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'71 Front Brake

 

 

Initially I found the front brake on the '71 to be very underwhelming, so much so that I felt it was down right dangerous. The brake on my '69 Bonneville was considerably better, albeit still drum brakes, but a close match to the disc brake on my sons '74 BMW R90.

 

These are the steps that I took to try to improve them, at least to match those on the '69.

 

The first thing that I did was pull them apart again and clean and check everything to make sure nothing was sticky or binding. No change.

The next thing I tried was to bed the new shoes with sandpaper attached to the drum. I had heard that this was supposed to really be the fix so was hopeful. Prior to reassembly I made sure that every thing fit well and was well lubricated. This seemed to help a little but was still not really inspiring.

 

I had heard about longer brake shoe levers so did a little research and found some at a dealer that I had purchased from before. They came in a package with TriCor labeling all over them so assume that this was something that was available back in the day. However, that is just conjecture on my part.

 

 

 

 

However, upon reassembly I found a couple of problems.

 

 

This is what I had to do to get the handle bar lever to adjust to something reasonable. I went back and turned the bush around on the rear lever and that at least got the adjuster back to something reasonable. But, the brakes were not really better. In fact they were a lot more squishy with the handle bar lever burying itself against the bar under four finger full on stops. This would make sense as the longer drum levers meant more travel at the handle bar to move the shoes the same amount.

 

Next I noticed this.

 

 

 

Understand, the snail adjusters were fully adjusted. And, in addition to that, while the snail adjusters, if loose, can cause the lever to travel farther to contact the drum with the shoe when the brake is applied, it doesn't really affect the position of the drum levers at rest.

 

I realize that this angle business is a minor point but I was grasping at straws now.

 

 

So I made the longer brake push rod on the left to reposition the rear lever.

 

 

And got this.

 

This also had the effect of allowing me to turn the rear brake lever bush back around as it is supposed to be and still give me a normal adjustment at the handle bar lever.

 

At this point I had to admit that, while the brakes were better, they still left much to be desired. I had pretty much exhausted all the ideas that I could come up with, leaving me with only two reasonable explanations. Number one, I only had about 100 miles on the bike so perhaps more miles would better seat the shoes. And, number two, I wondered if by chance the new shoes that I had might have been aimed at AHRMA racers and had a compound that needed to be heated to really function well. For now I will just try to put a few more miles on the bike and hope that the brake improves.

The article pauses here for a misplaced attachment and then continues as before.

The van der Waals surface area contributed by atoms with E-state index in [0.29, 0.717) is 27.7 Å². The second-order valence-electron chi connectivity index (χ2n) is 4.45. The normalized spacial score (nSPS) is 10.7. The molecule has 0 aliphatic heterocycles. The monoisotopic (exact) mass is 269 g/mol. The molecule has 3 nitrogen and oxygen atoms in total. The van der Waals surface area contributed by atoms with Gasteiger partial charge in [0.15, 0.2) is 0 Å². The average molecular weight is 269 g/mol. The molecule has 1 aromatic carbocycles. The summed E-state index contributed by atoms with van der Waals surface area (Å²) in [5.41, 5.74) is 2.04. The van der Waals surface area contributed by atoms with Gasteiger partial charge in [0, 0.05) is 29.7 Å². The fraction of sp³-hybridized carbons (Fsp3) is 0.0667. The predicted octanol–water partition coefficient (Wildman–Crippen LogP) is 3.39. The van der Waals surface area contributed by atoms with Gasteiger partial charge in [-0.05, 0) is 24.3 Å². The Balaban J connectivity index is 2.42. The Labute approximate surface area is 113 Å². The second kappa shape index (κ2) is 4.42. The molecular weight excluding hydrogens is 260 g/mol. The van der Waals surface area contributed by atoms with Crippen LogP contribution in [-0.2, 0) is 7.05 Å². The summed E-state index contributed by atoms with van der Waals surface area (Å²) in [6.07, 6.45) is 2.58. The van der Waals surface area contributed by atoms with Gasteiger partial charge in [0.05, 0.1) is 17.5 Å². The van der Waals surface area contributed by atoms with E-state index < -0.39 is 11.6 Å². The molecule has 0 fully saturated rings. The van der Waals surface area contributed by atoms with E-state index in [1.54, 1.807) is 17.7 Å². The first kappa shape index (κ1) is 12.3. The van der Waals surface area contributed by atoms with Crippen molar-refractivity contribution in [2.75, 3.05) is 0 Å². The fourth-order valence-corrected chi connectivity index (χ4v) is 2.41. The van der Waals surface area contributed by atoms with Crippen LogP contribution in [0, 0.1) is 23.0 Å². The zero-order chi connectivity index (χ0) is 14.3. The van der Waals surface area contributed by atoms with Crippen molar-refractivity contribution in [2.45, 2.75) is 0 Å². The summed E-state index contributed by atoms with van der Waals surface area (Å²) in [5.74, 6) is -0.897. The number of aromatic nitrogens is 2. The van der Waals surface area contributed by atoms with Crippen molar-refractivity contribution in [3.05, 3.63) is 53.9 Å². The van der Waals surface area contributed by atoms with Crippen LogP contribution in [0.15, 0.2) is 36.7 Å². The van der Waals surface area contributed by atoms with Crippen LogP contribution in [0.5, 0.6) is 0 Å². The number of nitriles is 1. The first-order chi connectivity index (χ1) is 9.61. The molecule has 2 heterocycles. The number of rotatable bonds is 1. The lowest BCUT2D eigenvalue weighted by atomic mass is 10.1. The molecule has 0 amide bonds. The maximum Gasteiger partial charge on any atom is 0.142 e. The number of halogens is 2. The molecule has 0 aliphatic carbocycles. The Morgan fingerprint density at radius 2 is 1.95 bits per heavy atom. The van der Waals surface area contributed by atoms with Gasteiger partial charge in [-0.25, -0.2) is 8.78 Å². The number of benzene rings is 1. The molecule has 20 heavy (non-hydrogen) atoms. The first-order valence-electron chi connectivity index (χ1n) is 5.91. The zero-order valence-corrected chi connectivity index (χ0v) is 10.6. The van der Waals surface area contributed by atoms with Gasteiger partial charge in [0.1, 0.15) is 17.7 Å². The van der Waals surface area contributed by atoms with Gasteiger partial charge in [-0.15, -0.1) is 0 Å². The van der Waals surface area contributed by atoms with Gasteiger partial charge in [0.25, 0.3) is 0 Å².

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Up date!!

 

March, 2013.

 

During bike week and a week or two before and after I managed to put about 500 miles on the bike. The front brake has improved some and so I am hopeful that things will gradually get better. Guess I will just wait and see.

 

 

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April, 2013

The front  brake has continued to improve so I think that wearing in or perhaps hardening from application of heat is helping.

 

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Eventually, during the cafe build for the bike which was accompanied by modern levers, I removed the extended brake cam levers and replaced them with the originals. I found that this actually worked better with less squishiness. The modern brake levers helped make this work.

 

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After about 2 years and 2000 miles the front brake still leaves something to be desired. It's  better and tolerable but still not as good as my '69. I have observed something with them that suggests that they will actually stop better than they feel like they are stopping. If I grab the lever and bury it, initially, the brakes don't feel like they are going to stop. However, within perhaps a half a second they come on much stronger and the bike does actually stop pretty well. This sounds like they just need to be heated to work. So, for now, I just make sure I pay attention and try not to get in an "emergency stop" situation. I guess that's the down side to living with "vintage" in some cases.